1. Richard III was king of England for two turbulent years. He is best known for being accused of murdering his nephews to protect his throne. Born in England on October 2, 1452, Richard III served as king of England for only two years, but his reign was one of the most historic and turbulent. He is credited with the responsibility for several murders, including those of his nephews Edward and Richard, and of Henry VI. Shakespeare portrayed him as a tyrannical ruler in his play, King Richard III, but modern scholars have pointed to evidence that Richard III was a successful leader. He died in England in 1485.
Born in Northamptonshire, England, on October 2, 1452, King Richard III remains one of England's most infamous rulers. Modern scholars, however, question how much his bad reputation is true and how much is myth. Richard arrived into this world with little expectation that he would win fame or claim power. He was the youngest surviving son of Richard Plantagenet, 3rd Duke of York, and his wife, Cecily Neville. It is thought that Richard spent his early years at Fotheringhay Castle in Northamptonshire.
Richard III was a child when his family, the House of York, engaged in battle against the Lancastrians for control of the country. This long and bloody civil conflict is known as the War of the Roses. Richard lost his father, an uncle and one of his brothers in December 1460 battling for the crown. Another brother, Edward IV, scored an impressive victory against King Henry VI, and his Lancastrian supporters the following February.
When Edward IV officially took power in March 1461, young Richard became a prince. He was also granted the title "Duke of Gloucester." When he was old enough, Richard assumed the rights and responsibilities with his noble status.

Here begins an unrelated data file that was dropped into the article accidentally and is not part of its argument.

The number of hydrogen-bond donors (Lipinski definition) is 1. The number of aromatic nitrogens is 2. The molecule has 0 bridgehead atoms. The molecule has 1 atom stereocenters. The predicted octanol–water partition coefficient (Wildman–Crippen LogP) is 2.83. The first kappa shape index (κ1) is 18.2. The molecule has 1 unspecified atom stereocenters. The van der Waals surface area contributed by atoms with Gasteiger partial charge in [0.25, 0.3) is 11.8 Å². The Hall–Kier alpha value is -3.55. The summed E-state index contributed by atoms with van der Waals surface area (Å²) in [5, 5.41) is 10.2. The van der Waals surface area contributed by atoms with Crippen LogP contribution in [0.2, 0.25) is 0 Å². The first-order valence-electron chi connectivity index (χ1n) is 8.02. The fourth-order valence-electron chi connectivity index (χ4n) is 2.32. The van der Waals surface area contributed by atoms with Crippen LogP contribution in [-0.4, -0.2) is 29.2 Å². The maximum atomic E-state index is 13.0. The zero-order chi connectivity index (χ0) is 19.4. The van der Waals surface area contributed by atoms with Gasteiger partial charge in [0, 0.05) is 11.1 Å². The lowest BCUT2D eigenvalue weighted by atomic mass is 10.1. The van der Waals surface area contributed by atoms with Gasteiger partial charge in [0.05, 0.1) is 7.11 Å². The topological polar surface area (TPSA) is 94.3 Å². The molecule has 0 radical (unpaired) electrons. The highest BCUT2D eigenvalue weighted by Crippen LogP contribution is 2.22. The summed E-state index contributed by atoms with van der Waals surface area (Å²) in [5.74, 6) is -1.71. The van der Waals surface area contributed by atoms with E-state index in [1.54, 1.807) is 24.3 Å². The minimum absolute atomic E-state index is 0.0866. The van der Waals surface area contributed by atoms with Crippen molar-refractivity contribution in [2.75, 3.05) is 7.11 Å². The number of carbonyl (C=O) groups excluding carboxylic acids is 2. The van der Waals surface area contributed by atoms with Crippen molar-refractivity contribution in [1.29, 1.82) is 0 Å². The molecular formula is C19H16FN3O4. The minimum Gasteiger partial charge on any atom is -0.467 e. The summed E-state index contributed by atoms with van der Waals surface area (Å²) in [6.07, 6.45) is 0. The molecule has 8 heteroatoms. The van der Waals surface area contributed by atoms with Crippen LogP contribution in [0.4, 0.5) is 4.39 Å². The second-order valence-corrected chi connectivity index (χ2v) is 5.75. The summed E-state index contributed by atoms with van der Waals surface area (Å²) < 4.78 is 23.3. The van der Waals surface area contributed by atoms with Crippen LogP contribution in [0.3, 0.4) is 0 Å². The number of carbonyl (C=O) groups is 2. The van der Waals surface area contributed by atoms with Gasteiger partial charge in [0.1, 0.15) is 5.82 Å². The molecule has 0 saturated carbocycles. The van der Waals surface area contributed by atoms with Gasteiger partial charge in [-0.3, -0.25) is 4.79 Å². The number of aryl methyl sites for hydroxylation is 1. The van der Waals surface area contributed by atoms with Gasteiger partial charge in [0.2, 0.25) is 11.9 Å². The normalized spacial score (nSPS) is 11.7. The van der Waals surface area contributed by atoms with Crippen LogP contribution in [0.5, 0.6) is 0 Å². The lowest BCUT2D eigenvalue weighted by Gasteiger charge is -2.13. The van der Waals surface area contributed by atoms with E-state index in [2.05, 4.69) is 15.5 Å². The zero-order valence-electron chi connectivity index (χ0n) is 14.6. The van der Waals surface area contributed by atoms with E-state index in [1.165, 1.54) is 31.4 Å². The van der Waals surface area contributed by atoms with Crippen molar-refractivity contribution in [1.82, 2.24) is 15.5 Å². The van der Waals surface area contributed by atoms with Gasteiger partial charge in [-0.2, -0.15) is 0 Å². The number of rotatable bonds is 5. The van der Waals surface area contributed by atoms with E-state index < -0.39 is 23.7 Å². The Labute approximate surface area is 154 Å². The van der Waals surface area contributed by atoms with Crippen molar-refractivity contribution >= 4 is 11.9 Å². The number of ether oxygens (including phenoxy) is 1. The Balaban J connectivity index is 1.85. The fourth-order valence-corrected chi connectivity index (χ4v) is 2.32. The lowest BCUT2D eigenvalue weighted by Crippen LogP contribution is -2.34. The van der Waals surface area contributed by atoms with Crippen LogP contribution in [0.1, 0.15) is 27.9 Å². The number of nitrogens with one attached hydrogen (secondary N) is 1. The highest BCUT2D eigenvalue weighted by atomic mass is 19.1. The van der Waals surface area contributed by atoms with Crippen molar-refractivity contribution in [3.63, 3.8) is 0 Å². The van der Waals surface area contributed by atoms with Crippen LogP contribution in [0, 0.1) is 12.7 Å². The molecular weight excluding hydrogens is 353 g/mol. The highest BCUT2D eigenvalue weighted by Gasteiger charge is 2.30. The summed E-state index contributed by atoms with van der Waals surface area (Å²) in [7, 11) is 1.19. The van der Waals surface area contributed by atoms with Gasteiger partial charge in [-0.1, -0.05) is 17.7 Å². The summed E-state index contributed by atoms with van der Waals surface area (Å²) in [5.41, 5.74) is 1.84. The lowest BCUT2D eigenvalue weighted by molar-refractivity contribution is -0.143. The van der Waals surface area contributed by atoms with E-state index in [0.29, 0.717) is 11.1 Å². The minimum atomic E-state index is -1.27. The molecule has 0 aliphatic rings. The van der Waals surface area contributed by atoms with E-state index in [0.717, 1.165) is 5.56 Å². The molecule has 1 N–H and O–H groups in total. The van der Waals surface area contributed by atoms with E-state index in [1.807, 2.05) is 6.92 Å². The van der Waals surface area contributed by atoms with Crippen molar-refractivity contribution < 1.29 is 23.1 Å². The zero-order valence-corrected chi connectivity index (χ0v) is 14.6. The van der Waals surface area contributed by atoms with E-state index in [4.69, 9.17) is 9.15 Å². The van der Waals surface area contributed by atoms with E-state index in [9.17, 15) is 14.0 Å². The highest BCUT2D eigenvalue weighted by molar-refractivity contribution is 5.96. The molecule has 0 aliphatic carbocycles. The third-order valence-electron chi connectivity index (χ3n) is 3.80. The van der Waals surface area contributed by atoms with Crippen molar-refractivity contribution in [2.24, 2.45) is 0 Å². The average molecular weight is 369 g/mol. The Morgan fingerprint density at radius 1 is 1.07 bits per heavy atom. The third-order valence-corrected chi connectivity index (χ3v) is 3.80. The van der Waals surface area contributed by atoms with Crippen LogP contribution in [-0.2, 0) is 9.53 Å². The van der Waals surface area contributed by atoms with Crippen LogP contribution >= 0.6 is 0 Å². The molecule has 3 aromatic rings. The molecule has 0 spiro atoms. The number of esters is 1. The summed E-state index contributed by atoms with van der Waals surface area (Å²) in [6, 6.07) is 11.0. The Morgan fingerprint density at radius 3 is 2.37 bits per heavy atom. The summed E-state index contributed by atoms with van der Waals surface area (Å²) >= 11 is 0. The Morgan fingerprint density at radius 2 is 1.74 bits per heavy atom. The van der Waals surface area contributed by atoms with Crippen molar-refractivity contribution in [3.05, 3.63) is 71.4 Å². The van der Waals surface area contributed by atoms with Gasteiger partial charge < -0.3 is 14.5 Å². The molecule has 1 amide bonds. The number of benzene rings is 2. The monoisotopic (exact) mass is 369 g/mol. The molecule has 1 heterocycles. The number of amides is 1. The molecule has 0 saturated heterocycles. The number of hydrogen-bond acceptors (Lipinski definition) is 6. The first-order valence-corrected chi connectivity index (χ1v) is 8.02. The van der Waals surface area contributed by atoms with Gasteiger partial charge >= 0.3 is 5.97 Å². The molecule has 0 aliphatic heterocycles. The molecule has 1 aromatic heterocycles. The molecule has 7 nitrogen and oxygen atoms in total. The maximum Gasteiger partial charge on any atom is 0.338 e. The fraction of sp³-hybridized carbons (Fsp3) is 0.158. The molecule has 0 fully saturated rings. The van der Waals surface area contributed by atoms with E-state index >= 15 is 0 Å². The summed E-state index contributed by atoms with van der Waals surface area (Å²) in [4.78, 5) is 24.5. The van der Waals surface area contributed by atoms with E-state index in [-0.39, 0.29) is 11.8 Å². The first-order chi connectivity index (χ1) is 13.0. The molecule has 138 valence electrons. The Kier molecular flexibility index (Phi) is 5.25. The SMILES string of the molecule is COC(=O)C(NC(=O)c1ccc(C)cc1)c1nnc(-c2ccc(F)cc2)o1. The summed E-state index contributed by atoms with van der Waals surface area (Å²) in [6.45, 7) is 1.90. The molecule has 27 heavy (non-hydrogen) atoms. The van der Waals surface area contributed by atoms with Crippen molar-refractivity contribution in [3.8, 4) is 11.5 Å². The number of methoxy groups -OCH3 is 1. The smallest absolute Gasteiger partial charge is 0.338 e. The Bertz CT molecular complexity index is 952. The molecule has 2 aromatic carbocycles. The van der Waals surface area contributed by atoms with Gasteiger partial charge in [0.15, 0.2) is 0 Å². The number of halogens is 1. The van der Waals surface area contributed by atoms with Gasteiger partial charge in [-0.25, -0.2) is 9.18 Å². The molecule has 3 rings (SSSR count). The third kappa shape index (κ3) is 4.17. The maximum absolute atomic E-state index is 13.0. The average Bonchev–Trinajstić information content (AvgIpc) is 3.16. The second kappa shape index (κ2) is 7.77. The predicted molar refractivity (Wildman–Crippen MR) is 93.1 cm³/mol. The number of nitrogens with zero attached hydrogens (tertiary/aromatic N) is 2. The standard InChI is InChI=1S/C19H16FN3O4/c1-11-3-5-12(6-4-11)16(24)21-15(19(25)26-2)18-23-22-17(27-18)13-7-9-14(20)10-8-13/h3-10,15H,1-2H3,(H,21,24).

In 1469, the War of the Roses resumed with Richard's brother losing power in 1470. King Henry VI resumed his reign only briefly, however. Edward IV was back on the throne the following year. His loyalty to his brother Edward during this time brought Richard great rewards, including lands that once belonged to those who rose up against the king. He also was able to marry Anne Neville, the daughter of the earl of Warwick, and gain a share of her substantial wealth. Richard and Anne only had one child together, a son named Edward, around 1476.
In the early 1480s, Richard III distinguished himself in battle. He helped his brother invade Scotland and received an area of Cumberland and the right to other lands for his efforts. His role in the campaign against Scotland had increased Richard III's prominence and power.
Rise and Fall of King Richard III
When King Edward IV died in 1483, his oldest son took power as Edward V—the new king was only 12 years old at the time. As his uncle, Richard III wrestled control from his nephew in May 1483. He had himself appointed the king's lord protector, which allowed him to run the government.
Richard also set into motion other plans to ensure that he could usurp the crown. Both Edward V and his younger brother Richard were taken into Richard III's custody. The two boys were imprisoned in the Tower of London where they spent the remainder of their days. Lord Hastings, a trusted adviser to King Edward IV, was executed on charges of treason. On July 6, 1483, Richard III officially became the country's new king.
Despite his hard-fought efforts, Richard III only enjoyed a brief stint as monarch. He did make some attempts to ease tensions with the Lancastrians, allowing the relocation of Henry VI's remains to St. George's Chapel. He also sought to improve relations with Scotland by agreeing to a ceasefire. Despite his efforts, however, Richard III still found himself fighting hard against his adversaries to hold on to the crown. On August 22, 1485, he lost his life in the Battle of Bosworth; he was defeated by Henry Tudor, who would later become King Henry VII.
Over the years, Richard III has been portrayed as a brutal, cold-hearted villain. William Shakespeare wrote an entire play about this allegedly hunch-backed monarch: King Richard III. Since then, many famous actors have played him on stage and in films, including Laurence Olivier and Al Pacino.